|This was from Friday, but Spud wants to let everyone know how cute he is.|
Sidenote; can anyone photoshop him in some tinfoil with some butter,
bacon and chives on him? Like a lil baked potato? Someone? Anyone?!
So... when in Rome, right?
I left work early to get the trailer hitched and horses ready. Initially, I had planned on hauling home and hauling back out the next day, but a friend's birthday dinner in the same town made me re-evaluate and decide to stall the horses at the grounds overnight instead. My friend graciously offered to let me stay at her place, so I took her up on the offer. I brought Spud along as well, since the farrier was going to meet me at the grounds Sunday afternoon to trim/shoe before I headed home.
The horses loaded up well and hauled great to the grounds. I dropped them off and had another friend hold them while I jetted down to Barn C to pick up Show Buddy's gelding (their truck is broken at the moment) and bring him to the grounds.
|Post-lunge and pre-ride.|
As I sent her out around me on the lunge circle, she kicked out at me and nailed me right in the upper thigh. It was deliberate, and she knew exactly what she had done. It didn't hurt, it more or less shocked me - I have never been kicked before - and also took a moment to thank my lucky stars she was not wearing hind shoes.
Suffice to say, I lunged the crud out of her. She frolicked and porpoised and snorted her way around me, galloping and tearing up the soil beneath her. Finally, we got to a good place approximately 10 minutes later and I did some ground-work before re-tying her to the trailer. She was much better and more placid about standing and eating her hay vs staring at ALL THE THINGS, but I could tell she was still anxious.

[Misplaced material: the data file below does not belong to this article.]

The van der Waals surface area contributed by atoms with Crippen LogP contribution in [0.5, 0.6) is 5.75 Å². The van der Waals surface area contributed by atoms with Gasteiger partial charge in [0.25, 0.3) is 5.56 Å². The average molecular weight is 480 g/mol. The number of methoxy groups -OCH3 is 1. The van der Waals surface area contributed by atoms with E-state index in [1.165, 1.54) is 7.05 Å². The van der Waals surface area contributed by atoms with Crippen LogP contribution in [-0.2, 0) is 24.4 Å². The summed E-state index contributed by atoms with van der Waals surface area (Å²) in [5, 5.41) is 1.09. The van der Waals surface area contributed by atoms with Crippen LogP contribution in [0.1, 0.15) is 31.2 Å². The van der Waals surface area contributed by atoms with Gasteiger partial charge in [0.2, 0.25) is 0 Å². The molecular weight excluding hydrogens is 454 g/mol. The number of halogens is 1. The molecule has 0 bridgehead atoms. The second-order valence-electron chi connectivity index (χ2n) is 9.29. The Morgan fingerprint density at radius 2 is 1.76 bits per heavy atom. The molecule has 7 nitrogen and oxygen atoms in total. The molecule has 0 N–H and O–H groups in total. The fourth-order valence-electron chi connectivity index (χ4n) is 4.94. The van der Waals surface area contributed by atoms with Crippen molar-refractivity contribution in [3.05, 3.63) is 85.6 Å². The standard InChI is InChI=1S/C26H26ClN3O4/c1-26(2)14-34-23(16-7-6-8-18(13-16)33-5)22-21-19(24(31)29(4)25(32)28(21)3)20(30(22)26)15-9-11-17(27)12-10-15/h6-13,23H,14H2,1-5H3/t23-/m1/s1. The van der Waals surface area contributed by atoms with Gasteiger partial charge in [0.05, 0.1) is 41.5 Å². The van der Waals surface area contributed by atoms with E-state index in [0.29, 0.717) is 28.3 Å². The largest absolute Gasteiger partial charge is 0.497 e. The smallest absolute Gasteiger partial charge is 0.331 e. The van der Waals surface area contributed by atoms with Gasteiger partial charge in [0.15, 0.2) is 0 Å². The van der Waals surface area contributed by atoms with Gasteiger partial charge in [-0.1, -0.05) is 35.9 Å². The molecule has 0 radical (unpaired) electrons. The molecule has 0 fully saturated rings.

|Post-ride cool out.|
I was nervous, especially considering Annie's erm... expressive Karen lesson and her naughty behavior earlier that morning.
Anthony had us start out walking before moving into a trot near the top section of the jump ring - we used 1/2 of the ring and mostly stayed on a large circle for the duration of the lesson. A lot of the exercises he had us do were similar to my previous lesson - having a slow/go button and riding with purpose/direction/discipline.
We did find a pretty big hole in Annie's training that ended up causing our ride to go 30min longer, which I both appreciated and felt bad for making other lessons late. Essentially, when cantering right, Annie drifts left HARD. In the saddle it feels like she is pushing into my inside leg and when I apply it to get her off of it, we end up going left even harder. We had some moments of me literally dragging her around a 30m circle cantering because she would almost wander off left and try to go down the long-side of the arena. Embarrassingly enough, Anthony ended up putting poles out to guide me on a circle so I had a visual representation of where Annie's body should be at any given time during the circle - once I focused on steering instead of micromanaging her, we magically were able to canter a circle (and on the right lead!).
|Expressive to the left; note the cross-firing.|
My aids are "too nagging" which makes Annie unhappy pony.
I did end up having to borrow a whip mid-way through the lesson, which helped quite a bit. Anthony reminded me the importance of having the horse be disciplined enough to acquiesce with the request of "go". Hilariously enough, she didn't throw a hissy fit about cantering save for once which lasted approximately 3 strides. She did cross-fire a bit, but as I fiddled less, the more amicable she became.
|Trotting around the jumps at the start of our lesson.|
Some things worth noting that I found super helpful:
- She is very tentative - make her stride bolder and ride her bolder. She'll become bolder.
- Plan your route. Don't cut in on your circle and play a game of leg yielding the horse in and out to avoid hitting jump standards - be disciplined in the route you choose and don't micromanage the horse because of your poorly planned route.
- Leave her alone. When she complies, stop nagging and stop pushing her. Sit quiet and enjoy the ride for a few strides.